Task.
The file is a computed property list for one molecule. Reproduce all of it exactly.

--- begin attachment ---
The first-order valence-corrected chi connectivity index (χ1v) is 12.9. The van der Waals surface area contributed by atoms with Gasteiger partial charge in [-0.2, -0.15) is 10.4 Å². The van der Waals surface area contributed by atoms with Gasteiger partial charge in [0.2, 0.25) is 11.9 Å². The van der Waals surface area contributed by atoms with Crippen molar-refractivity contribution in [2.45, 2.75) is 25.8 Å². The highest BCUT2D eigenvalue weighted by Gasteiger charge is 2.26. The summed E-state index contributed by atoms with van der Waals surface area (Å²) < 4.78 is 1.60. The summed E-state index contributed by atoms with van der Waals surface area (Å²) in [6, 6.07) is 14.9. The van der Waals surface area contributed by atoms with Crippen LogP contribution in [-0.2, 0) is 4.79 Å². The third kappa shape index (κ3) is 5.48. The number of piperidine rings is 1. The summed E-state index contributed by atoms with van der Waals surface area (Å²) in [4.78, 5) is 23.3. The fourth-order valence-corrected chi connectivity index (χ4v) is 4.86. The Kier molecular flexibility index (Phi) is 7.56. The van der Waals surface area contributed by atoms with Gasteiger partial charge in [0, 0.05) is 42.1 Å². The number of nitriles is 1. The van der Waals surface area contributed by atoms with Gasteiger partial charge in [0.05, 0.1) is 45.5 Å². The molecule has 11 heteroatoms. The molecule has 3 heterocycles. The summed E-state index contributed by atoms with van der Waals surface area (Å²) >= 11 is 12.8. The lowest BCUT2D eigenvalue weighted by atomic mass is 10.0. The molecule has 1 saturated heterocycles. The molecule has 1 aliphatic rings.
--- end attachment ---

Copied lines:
The first-order valence-corrected chi connectivity index (χ1v) is 12.9. The van der Waals surface area contributed by atoms with Gasteiger partial charge in [-0.2, -0.15) is 10.4 Å². The van der Waals surface area contributed by atoms with Gasteiger partial charge in [0.2, 0.25) is 11.9 Å². The van der Waals surface area contributed by atoms with Crippen molar-refractivity contribution in [2.45, 2.75) is 25.8 Å². The highest BCUT2D eigenvalue weighted by Gasteiger charge is 2.26. The summed E-state index contributed by atoms with van der Waals surface area (Å²) < 4.78 is 1.60. The summed E-state index contributed by atoms with van der Waals surface area (Å²) in [6, 6.07) is 14.9. The van der Waals surface area contributed by atoms with Crippen LogP contribution in [-0.2, 0) is 4.79 Å². The third kappa shape index (κ3) is 5.48. The number of piperidine rings is 1. The summed E-state index contributed by atoms with van der Waals surface area (Å²) in [4.78, 5) is 23.3. The fourth-order valence-corrected chi connectivity index (χ4v) is 4.86. The Kier molecular flexibility index (Phi) is 7.56. The van der Waals surface area contributed by atoms with Gasteiger partial charge in [0, 0.05) is 42.1 Å². The number of nitriles is 1. The van der Waals surface area contributed by atoms with Gasteiger partial charge in [0.05, 0.1) is 45.5 Å². The molecule has 11 heteroatoms. The molecule has 3 heterocycles. The summed E-state index contributed by atoms with van der Waals surface area (Å²) >= 11 is 12.8. The lowest BCUT2D eigenvalue weighted by atomic mass is 10.0. The molecule has 1 saturated heterocycles. The molecule has 1 aliphatic rings.